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Pipe bursts in Rosenthal East over break, nothing harmed

By web

Section: News

January 16, 2009

All Rosenthal East suites suffered minor water damage on Saturday, Jan. 3, when a main pipe burst in the building’s fourth floor stairwell and triggered the sprinkler system and fire alarm, according to a police log from that day.

Pressure incurred from an open window in the stairwell may be to blame for the bursting of the four inch pipe, according to Interim Co-Director of Residence Life Jeremy Leiferman.

Near-freezing temperatures in the days leading up to the incident and the subsequent thawing exacerbated pressure on the pipe and caused it to burst, which in turn activated the sprinkler system.

The system, which is tied to the fire alarm, monitors water pressure in the pipes and activates the sprinklers when that pressure changes, Leiferman said. A police log shows the sprinkler system triggering the fire alarm at 11:03 a.m., immediately notifying campus police.

Because of the nature of the Rosenthal building, Leiferman explained, a fair amount of water damage was prevented and any damage incurred was minor.

“There isn’t a lot of ability for water to travel through the floor or in turn through the ceiling; it’s pretty tightly sealed,” he said.

Instead, water traveled down the stairs and seeped under the door and into the common rooms of every suite in the building. Most bedrooms were not affected by the leaking, with only 16 bedrooms having minor water damage, according to a police log.

Three public safety officers were the first to respond to the call, and a third party cleanup company, Service Master, arrived within hours of the incident.

Residents of Rosenthal East were notified of the incident the day of the leak via an email sent by Community Development Coordinator for Rosenthal and Castle Quads Ashley Skipwith.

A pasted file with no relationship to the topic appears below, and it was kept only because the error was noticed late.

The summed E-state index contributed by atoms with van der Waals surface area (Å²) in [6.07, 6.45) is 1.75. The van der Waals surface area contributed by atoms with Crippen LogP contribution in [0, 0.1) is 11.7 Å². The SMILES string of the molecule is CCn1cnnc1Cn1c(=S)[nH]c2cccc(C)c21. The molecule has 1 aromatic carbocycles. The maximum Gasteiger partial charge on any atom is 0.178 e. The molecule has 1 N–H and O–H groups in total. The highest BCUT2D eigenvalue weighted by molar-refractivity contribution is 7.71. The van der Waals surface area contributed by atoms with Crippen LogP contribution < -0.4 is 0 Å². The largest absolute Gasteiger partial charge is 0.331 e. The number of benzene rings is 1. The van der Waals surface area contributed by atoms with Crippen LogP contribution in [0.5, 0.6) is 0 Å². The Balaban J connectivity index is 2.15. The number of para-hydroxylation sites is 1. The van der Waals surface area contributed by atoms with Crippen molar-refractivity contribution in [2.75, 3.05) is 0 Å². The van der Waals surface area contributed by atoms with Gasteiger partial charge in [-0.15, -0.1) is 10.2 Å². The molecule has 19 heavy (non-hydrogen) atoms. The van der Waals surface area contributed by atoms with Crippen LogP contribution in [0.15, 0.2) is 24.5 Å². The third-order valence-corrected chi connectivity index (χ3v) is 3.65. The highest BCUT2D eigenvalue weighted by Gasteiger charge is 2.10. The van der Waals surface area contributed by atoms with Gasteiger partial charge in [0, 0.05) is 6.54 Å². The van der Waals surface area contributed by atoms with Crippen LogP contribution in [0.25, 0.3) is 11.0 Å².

In an email to the Hoot, Skipwith said she initially received a few general questions about the status of the building, but since she originally notified the residents, no students have contacted her about specific damages to their property.

Rosenthal East resident Leah Lehrer ’11 said she returned to her suite to find some water damage to some of her books.

When Julia Rabkin ’11 initially heard about the leaking, she was concerned because of her top floor room’s proximity to the broken pipe. She said that in the email residents received, “the situation itself wasn’t explained that well but they did explain the steps they were taking to take care of it.”

Members of Residence Life surveyed each room to assess the damage, picking up any clothes or bedding that might have been damaged and sent it out to be dry-cleaned, Leiferman said. All linens and clothes were returned to residents’ rooms within the next week and the university paid for all laundry expenses.

Cleanup workers first extracted water from and then treated carpets in the residence hall to prevent mold. The crews then used dehumidifiers to take the moisture out of the air and carpets. Because of this dehumidification, the air in the building is now dry and students might experience “crunchy” floors upon their return to campus, Leiferman said.

Rabkin found no damage to her belongings but she and one of her suitemates, David Park ’11, found the rug they kept in their common room gone. The two assume the rug was removed to be cleaned after water damage.

Rosenthal East Community Advisor Anum Irfan Khan ‘09, who had no damage to her personal belongings, explained that restoration workers moved around furniture to ease cleanup and said that so far none of her residents have expressed any concern with damaged property.

Cleanup was completed the following Tuesday at 12:30 p.m. in time for residents to move back in Sunday.

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